Advanced strategies to improve cash flow

Consider these accounting practices to maximize cash flow.

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cash flow strategies
Published: March 02, 2017

You may already know some of the basic guidelines for maintaining a positive cash flow. From appropriately pricing your goods and services to invoicing customers in a timely manner, you know how to manage your expenses and income. But implementing additional, more strategic practices may improve your cash flow and help set your mind at ease as you grow your business. Here are three cash flow strategies to consider putting into use.

Review internal systems to reduce costs

Analyze all the processes that your business utilizes and whether they're still the most efficient way to move forward. Over time, systems can get clunky, methods become outdated, and processes become redundant.

Reviewing your business systems at least annually will help you eliminate or combine costly steps, which may free up cash and help your business run more efficiently.

"Efficiency equals time, and time equals money," says Denise O'Berry, author of Small Business Cash Flow: Strategies for Making Your Business a Financial Success.

You can hire a firm or consultant, or you can get your teams in a room together and map out all internal processes on a whiteboard, O'Berry says.

Take a closer look at your sales, HR, and finance systems and ask: Do all of these steps still make sense for my company? Where can we make improvements in our processes? What new tools and methods can we implement to simplify business? Look at every single step from start to finish and determine if it's the best way to serve the customer and run your business.

"Efficiency equals time, and time equals money." - Denise O'Berry

Plan ahead with cash flow worksheets

"Cash flow worksheets are the number one thing I recommend to business owners looking for ways to improve their cash flow," says O'Berry.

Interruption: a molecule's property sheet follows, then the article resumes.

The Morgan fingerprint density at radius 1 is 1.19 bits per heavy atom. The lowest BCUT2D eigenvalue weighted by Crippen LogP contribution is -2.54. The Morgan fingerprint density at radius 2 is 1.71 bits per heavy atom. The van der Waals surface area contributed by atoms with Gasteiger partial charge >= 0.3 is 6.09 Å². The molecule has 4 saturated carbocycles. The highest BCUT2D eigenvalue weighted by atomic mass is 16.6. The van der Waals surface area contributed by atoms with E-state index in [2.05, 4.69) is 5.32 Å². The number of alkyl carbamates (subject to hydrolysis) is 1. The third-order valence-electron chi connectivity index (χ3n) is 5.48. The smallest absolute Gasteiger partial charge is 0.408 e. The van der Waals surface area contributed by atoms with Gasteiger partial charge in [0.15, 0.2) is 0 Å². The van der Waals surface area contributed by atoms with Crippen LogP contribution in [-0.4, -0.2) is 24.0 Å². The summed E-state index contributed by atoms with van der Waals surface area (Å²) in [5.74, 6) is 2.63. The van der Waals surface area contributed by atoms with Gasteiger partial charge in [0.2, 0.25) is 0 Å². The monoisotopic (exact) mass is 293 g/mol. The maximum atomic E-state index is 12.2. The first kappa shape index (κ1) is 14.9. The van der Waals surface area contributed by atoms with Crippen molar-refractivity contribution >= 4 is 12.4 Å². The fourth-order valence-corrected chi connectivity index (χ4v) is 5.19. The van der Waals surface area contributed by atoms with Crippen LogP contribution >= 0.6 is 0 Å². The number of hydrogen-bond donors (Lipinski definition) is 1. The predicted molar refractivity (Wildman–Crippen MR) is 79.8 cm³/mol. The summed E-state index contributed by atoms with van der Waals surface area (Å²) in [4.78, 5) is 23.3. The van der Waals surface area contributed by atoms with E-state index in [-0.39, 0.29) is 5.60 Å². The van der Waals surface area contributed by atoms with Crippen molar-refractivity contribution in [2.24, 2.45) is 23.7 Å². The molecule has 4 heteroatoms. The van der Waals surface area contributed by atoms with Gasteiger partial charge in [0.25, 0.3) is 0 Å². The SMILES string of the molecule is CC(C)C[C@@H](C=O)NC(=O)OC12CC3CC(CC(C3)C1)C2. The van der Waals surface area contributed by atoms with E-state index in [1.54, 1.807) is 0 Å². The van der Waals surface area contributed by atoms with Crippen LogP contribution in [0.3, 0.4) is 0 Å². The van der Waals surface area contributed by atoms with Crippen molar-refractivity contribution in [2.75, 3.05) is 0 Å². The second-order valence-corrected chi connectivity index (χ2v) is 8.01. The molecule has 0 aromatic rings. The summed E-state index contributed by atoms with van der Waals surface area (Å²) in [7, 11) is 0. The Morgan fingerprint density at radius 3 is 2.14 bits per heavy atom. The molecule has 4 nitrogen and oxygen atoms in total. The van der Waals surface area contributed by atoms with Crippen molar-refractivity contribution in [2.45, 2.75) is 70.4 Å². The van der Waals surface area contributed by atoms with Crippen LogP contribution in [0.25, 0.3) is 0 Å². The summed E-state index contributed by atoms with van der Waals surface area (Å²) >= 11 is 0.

With a cash flow worksheet, you can evaluate your business on a 12-month cycle and use it to create a cash flow projection. You can estimate monthly sales, expenses, and product performance, and get a clear picture on when money goes out and comes in. If you're not sure where to begin, you can find free cash flow worksheet templates online, from sources like QuickBooks or SCORE.

"Cash flow worksheets tell the story of your business," O'Berry says. "They tell you when to expect peaks and valleys, when recurring expenses take place, when your best months are, and what times of year you need to hold onto your cash more tightly."

Set short payment terms

Many business owners instinctively give customers 30, 60, or 90 days to pay, but those timelines aren't mandatory. Instead, set your own terms upfront. Since collecting outstanding invoices can be a huge business challenge, it may help to establish a billing process that's tailored to your business.

Waiting to be paid is a cash flow killer, so don't wait. O'Berry recommends setting the shortest terms possible, which could be anywhere from three to 10 days. "Don't get stuck in the 30-day invoicing cycle," she says.

Accepting more types of payments can also improve your cash flow. By accepting credit and debit card payments from your customers, you can ensure that you're not limited to cash/check only sales and you can receive funds as soon as the next business day (not having to wait to cash a check or visit the bank).

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